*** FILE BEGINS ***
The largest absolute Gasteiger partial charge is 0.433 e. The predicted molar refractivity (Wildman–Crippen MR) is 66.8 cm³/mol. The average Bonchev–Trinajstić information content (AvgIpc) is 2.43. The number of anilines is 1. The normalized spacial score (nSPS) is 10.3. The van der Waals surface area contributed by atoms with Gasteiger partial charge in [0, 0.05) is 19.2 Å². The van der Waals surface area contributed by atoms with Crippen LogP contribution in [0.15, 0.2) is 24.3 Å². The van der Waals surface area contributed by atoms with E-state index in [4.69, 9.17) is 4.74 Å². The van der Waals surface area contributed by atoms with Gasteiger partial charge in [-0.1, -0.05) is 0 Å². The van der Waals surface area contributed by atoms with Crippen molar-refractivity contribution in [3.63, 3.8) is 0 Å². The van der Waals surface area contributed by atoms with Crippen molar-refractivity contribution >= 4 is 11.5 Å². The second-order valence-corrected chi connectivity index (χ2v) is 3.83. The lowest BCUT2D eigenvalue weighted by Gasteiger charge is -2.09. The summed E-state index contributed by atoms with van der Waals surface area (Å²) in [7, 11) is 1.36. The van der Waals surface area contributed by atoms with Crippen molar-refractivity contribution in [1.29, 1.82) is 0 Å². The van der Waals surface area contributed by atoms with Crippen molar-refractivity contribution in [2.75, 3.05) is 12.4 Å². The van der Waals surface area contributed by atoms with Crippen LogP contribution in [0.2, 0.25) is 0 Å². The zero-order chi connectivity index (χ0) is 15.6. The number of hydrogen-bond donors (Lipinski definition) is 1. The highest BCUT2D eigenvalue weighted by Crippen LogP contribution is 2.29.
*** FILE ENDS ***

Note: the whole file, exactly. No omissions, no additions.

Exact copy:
The largest absolute Gasteiger partial charge is 0.433 e. The predicted molar refractivity (Wildman–Crippen MR) is 66.8 cm³/mol. The average Bonchev–Trinajstić information content (AvgIpc) is 2.43. The number of anilines is 1. The normalized spacial score (nSPS) is 10.3. The van der Waals surface area contributed by atoms with Gasteiger partial charge in [0, 0.05) is 19.2 Å². The van der Waals surface area contributed by atoms with Crippen LogP contribution in [0.15, 0.2) is 24.3 Å². The van der Waals surface area contributed by atoms with E-state index in [4.69, 9.17) is 4.74 Å². The van der Waals surface area contributed by atoms with Gasteiger partial charge in [-0.1, -0.05) is 0 Å². The van der Waals surface area contributed by atoms with Crippen molar-refractivity contribution in [3.63, 3.8) is 0 Å². The van der Waals surface area contributed by atoms with Crippen molar-refractivity contribution >= 4 is 11.5 Å². The second-order valence-corrected chi connectivity index (χ2v) is 3.83. The lowest BCUT2D eigenvalue weighted by Gasteiger charge is -2.09. The summed E-state index contributed by atoms with van der Waals surface area (Å²) in [7, 11) is 1.36. The van der Waals surface area contributed by atoms with Crippen molar-refractivity contribution in [1.29, 1.82) is 0 Å². The van der Waals surface area contributed by atoms with Crippen molar-refractivity contribution in [2.75, 3.05) is 12.4 Å². The van der Waals surface area contributed by atoms with Crippen LogP contribution in [0.2, 0.25) is 0 Å². The zero-order chi connectivity index (χ0) is 15.6. The number of hydrogen-bond donors (Lipinski definition) is 1. The highest BCUT2D eigenvalue weighted by Crippen LogP contribution is 2.29.